Transition falls at the end of the first stage of labour and before the second stage. When the cervix is almost fully dilated, labour often becomes a rather chaotic experience. You may feel:
very cold (especially your feet)
that your contractions have more than one peak
unable to cope any longer
that you never wanted a baby anyway
Most women find labour overwhelming now, and fear it will never end. Once your cervix is fully dilated (10 cms), you can tell yourself that you've done most of the hard work and are ready to move on to the next stage.
Sometimes first-stage contractions seem to change to second-stage (pushing) contractions without a break. It's also not uncommon for contractions to stop for ten or twenty minutes before you want to start pushing, and during this time, you can rest, take some refreshment, wash your hands and face and mentally prepare for your baby's arrival.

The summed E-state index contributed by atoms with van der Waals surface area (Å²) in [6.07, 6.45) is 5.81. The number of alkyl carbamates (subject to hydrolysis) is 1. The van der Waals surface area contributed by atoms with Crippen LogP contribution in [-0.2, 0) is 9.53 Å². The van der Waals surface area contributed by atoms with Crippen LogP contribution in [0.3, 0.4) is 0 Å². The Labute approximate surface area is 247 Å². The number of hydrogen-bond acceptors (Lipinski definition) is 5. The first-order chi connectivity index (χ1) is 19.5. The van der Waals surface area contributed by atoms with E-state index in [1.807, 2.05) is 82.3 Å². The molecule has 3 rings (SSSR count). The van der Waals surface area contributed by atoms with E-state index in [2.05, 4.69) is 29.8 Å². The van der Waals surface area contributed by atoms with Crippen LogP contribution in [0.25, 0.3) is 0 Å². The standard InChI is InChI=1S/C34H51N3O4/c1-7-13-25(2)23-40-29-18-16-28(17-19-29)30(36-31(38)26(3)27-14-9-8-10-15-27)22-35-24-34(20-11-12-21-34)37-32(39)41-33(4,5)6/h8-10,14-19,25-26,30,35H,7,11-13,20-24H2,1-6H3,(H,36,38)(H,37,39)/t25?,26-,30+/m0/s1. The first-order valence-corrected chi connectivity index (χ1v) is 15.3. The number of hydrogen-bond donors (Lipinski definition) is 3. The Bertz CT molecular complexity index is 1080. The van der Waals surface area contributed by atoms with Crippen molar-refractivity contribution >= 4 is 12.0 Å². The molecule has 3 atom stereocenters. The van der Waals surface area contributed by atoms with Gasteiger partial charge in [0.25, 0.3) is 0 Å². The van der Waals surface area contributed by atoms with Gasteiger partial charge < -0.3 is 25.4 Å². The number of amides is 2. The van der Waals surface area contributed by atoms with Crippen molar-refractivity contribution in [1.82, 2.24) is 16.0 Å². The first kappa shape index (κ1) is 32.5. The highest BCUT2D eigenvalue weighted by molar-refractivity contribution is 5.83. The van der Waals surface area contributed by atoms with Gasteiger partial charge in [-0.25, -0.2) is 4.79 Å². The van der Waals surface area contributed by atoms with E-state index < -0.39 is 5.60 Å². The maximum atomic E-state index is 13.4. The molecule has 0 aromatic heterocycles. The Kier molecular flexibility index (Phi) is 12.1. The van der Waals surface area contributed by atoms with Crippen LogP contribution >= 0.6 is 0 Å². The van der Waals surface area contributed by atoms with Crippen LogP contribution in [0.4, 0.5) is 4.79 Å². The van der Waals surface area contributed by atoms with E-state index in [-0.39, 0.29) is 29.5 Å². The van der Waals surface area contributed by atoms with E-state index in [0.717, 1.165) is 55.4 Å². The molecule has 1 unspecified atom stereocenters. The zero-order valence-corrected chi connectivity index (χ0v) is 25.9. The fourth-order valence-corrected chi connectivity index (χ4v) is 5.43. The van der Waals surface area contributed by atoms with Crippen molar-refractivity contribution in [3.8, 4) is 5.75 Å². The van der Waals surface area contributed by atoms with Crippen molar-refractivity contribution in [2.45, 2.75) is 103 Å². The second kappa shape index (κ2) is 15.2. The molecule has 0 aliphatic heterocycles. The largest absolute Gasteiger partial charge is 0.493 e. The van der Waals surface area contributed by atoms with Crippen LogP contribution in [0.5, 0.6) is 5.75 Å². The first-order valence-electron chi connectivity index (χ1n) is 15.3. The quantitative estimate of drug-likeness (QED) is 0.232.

If you are having your baby at home, your midwife will be with you all the time unless you ask her to leave you alone with your labour companion for a while.
In hospital, the midwife will keep a regular eye on you but may be caring for other women in labour as well. If you need her, don't hesitate to press the bell.
It's often hospital policy that you should have an internal examination every four hours, but you don't have to accept this. An experienced midwife should be able to assess how your labour is progressing by simply putting a hand on your tummy to feel the strength of your contractions and by observing your behaviour.